Got a chance to ski with Jamie (Beauchesne) this morning. I learned all sorts of stuff, some of which I'm not sure I grasp yet. However, I think I *did* grasp one thing, and at the risk of totally butchering it, it seems worth trying to share. I can tell this tip worked because I went from barely outside 2 @ -38 to a solid 5 (which I shouldda run but I kinda ran outta power). 5 @ -38 is also my lifetime practice best for the month of July.
In a sentence, you need to allow the ski to follow the natural path of the handle.
This might sound like "how could you possibly NOT do that?" because you're holding the handle, right? But in fact there are all sorts of off-balance out-of-control paths that one can force through a slalom course.
And at -38 and in, as we've often discussed here, the geometry itself becomes a challenge. And those of us in the big "-35 is easy; -38 is impossible" crowd almost always find ourselves fighting with it, instead of working with it.
What NOT to do: In my case, I have been "trying" (not really intentionally) to hold as steep of an angle as I could through the wakes and beyond. But as early as the centerline, this steep angle is trying to ski away from where the handle must go (which is to swing up on the boat and toward the buoy). The handle, of course, will pull you onto "its" path, but now the ski must go away from the handle, and that famous "connection" is lost. Other bad things then cascade, including a tendency to "fall in" because the rope is pulling you off balance. In the end, this effort to go wider has actually resulted in feeling fast and narrow!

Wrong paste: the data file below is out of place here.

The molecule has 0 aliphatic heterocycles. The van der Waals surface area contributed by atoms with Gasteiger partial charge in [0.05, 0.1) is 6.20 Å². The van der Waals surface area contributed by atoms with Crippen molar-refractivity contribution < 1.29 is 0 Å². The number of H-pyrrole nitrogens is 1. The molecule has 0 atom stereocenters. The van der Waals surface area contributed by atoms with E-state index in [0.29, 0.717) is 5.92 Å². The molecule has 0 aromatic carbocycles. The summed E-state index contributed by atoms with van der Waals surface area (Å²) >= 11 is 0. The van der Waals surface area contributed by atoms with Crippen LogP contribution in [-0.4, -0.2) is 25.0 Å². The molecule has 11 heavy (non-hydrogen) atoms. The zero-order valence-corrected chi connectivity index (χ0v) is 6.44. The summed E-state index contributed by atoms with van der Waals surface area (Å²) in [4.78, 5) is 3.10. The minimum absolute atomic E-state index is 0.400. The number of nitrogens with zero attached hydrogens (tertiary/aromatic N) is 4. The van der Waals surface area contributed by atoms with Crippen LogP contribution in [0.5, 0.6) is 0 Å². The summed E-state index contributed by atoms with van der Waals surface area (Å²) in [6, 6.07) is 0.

What TO do: Point the ski in the direction you are actually going to go, which in this case is quite a bit more toward the ball after crossing the centerline. Because you're not forcibly separating your ski from the handle, you can now do things like handle control, maintaining the connection, and riding the outbound arc -- all the buzzwords that result in the idea speed, width, and control.
It's sort of crazy how this results in doing much less work, feeling slower, and -- most unintuitively of all -- feeling wider at the buoy.
Important: I'm not talking about easing up -- if anything this lets you have a "pull" type feeling longer. But by skiing in the direction that the handle wants to swing, any effort you put in is productive, instead of just breaking your connection.
Interestingly, Jamie noted that his instinct is sometimes to jump onto the turning edge and ski *inside* of the handle's natural path. Obviously, that isn't what you want either -- you want to stay "at the end" of that handle, but not try to fight with its path.
Easier said than done, but as advanced techniques go, this one seemed relatively easy to pick up -- at least a little. As a starting point, he had me just try to point a touch more toward the ball starting at the centerline. And right away some things were better.
We also spent some time talking about staying "behind" the handle, but I don't think I can explain that yet. Maybe after practicing with it some.
Boy do I hope this makes one iota of sense!
Nathaniel Bogan -- GUT Padawan